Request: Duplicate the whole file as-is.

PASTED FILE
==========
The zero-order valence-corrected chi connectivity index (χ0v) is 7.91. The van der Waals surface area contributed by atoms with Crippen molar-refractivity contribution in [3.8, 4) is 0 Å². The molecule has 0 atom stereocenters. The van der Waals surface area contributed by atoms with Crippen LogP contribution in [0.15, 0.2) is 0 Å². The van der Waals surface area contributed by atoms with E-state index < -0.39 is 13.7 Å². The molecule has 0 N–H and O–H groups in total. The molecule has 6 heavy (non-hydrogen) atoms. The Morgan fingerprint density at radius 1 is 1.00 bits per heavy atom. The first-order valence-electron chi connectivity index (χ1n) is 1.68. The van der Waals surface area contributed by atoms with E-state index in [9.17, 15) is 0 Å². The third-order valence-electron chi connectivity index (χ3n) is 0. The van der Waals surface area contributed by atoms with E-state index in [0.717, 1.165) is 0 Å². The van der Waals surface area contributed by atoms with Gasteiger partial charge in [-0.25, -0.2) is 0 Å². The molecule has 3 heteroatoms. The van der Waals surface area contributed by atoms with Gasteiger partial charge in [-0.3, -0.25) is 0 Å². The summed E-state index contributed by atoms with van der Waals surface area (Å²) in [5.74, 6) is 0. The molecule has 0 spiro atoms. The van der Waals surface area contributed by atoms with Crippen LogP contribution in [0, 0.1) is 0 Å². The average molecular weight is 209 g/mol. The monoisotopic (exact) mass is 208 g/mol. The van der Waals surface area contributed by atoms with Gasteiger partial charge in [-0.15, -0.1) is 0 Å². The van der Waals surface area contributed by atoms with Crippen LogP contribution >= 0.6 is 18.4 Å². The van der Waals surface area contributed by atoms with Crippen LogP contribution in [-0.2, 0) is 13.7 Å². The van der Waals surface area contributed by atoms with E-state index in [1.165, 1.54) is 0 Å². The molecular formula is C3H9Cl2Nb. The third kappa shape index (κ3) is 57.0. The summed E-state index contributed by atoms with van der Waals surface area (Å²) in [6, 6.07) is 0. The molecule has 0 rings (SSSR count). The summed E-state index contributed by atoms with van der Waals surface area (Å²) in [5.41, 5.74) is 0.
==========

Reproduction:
The zero-order valence-corrected chi connectivity index (χ0v) is 7.91. The van der Waals surface area contributed by atoms with Crippen molar-refractivity contribution in [3.8, 4) is 0 Å². The molecule has 0 atom stereocenters. The van der Waals surface area contributed by atoms with Crippen LogP contribution in [0.15, 0.2) is 0 Å². The van der Waals surface area contributed by atoms with E-state index < -0.39 is 13.7 Å². The molecule has 0 N–H and O–H groups in total. The molecule has 6 heavy (non-hydrogen) atoms. The Morgan fingerprint density at radius 1 is 1.00 bits per heavy atom. The first-order valence-electron chi connectivity index (χ1n) is 1.68. The van der Waals surface area contributed by atoms with E-state index in [9.17, 15) is 0 Å². The third-order valence-electron chi connectivity index (χ3n) is 0. The van der Waals surface area contributed by atoms with E-state index in [0.717, 1.165) is 0 Å². The van der Waals surface area contributed by atoms with Gasteiger partial charge in [-0.25, -0.2) is 0 Å². The molecule has 3 heteroatoms. The van der Waals surface area contributed by atoms with Gasteiger partial charge in [-0.3, -0.25) is 0 Å². The summed E-state index contributed by atoms with van der Waals surface area (Å²) in [5.74, 6) is 0. The molecule has 0 spiro atoms. The van der Waals surface area contributed by atoms with Crippen LogP contribution in [0, 0.1) is 0 Å². The average molecular weight is 209 g/mol. The monoisotopic (exact) mass is 208 g/mol. The van der Waals surface area contributed by atoms with Gasteiger partial charge in [-0.15, -0.1) is 0 Å². The van der Waals surface area contributed by atoms with Crippen LogP contribution >= 0.6 is 18.4 Å². The van der Waals surface area contributed by atoms with Crippen LogP contribution in [-0.2, 0) is 13.7 Å². The van der Waals surface area contributed by atoms with E-state index in [1.165, 1.54) is 0 Å². The molecular formula is C3H9Cl2Nb. The third kappa shape index (κ3) is 57.0. The summed E-state index contributed by atoms with van der Waals surface area (Å²) in [6, 6.07) is 0. The molecule has 0 rings (SSSR count). The summed E-state index contributed by atoms with van der Waals surface area (Å²) in [5.41, 5.74) is 0.